Today, I made an exception. I chose to accompany my husband to this festive occasion during the holiday season, and was welcomed unconditionally by members of his very loving family. But as they say, nothing lasts forever. From my perch in my cocoon on the sofa, I observed a woman of my age - 50ish and very effervescent - walk behind her mother and gently lay a hand on her mother’s shoulder. Such a minimal effort for such a huge statement. The daughter continued to speak to a small group of people who had gathered behind her mother’s chair, but the hand remained on the shoulder. No words were exchanged between the two women, but then none had to be. And in a flash, I was taken back in time to the days when I would have made such a gesture to my mother. The last few years seemed to disappear as I actually felt my mother’s presence in that warm, love-filled room.

Before much time passed, as I continued to observe mother and daughter, I witnessed the exact same thing occur between my hostess and her sister, both of whom are indeed over the 65-year old range. Although they live an hour’s distance from one another, and although both have suffered life-altering illnesses within the past several years, they easily reach out to touch each other whenever they are in close proximity. Loving touches. Hands that reach. Silence is, as they say, golden. During these moments, actions speak volumes.

I retreated into my own thoughts at this point, no longer noticing those near me. Memories flooded my heart, and although I was thankful to be amid such a warm and spontaneously loving group of people, I knew I had to deal with “me” at that point. I had been a caregiver for my mother for much of my adult life, even as she remained in her own home and continued (on a limited basis due to multiple eye problems) to drive locally. Her last 6 months were spent as a resident in my home, however, and it was during that span of time that I learned what the meaning of “caregiver” truly was. I couldn’t walk away if her inabilities irritated me. I couldn’t slam the door and jump in the car if her forgetfulness got the best of my usually-patient nature. This was a 24/7 responsibility, and remained as such until she drew her last breath lying in my arms.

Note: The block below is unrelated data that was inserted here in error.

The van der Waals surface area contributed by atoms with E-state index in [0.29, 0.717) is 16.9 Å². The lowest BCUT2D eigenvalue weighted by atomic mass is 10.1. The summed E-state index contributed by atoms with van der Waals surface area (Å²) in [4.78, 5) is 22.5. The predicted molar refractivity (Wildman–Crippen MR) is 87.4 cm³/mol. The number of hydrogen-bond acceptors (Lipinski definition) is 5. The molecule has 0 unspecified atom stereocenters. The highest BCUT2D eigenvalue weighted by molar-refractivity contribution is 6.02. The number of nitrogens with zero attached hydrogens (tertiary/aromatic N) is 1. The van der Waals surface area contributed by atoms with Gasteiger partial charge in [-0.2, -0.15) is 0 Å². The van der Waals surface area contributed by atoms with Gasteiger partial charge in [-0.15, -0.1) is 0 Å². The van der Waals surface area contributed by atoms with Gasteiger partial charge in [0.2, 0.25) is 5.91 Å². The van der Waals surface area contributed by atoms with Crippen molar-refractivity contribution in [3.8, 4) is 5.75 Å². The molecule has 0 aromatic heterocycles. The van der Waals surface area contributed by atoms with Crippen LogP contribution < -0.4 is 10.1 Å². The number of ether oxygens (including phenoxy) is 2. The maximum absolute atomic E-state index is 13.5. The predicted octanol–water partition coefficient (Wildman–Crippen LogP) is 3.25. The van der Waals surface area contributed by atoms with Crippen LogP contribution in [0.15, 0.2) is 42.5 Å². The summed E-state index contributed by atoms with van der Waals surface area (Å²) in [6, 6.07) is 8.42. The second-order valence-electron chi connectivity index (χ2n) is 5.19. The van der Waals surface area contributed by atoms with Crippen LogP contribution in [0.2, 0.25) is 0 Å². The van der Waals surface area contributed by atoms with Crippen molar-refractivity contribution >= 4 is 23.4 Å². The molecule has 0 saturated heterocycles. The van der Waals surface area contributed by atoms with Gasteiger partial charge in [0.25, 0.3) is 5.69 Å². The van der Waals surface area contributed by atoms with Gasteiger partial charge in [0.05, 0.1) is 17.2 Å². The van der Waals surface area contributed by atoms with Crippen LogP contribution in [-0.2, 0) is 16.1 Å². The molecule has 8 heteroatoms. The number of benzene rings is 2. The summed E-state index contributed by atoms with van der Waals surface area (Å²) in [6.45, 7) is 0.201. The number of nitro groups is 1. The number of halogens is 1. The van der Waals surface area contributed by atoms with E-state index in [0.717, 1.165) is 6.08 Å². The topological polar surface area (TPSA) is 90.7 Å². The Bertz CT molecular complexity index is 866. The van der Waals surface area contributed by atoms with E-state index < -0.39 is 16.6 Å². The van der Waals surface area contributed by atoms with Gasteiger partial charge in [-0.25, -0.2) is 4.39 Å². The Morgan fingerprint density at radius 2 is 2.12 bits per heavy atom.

So much has been written about the holiday season as it pertains to caregivers and those who have had recent losses in their families. In my opinion, a loss doesn’t need to be recent to be painful. I believed wholeheartedly that I had passed the point of emotional meltdown during the holidays, but today’s events made me face the fact that we may never move past the memories that are imbedded so deeply within us that cause our grief to take on new meaning at this time of year. Initially, I felt guilty for again letting the visual bonds between family members cause such a deep pain within my heart. However, I am beginning to realize that the depth of my pain is in proportion to the depth of the love I felt for my mother, and that love provided both of us with years of happiness. I believe that today was a breakthrough for me, and I wish that all caregivers who are facing a loss that could plunge them into an emotional abyss would take advantage of the “here and now” and let your loved one feel the emotional bond between you. Words don’t come easy to many, especially words dealing with emotions. No words need to be said when a hand is laid on a shoulder...when one hand reaches for another...or when one opens his/her arms to enfold a loved one in an embrace.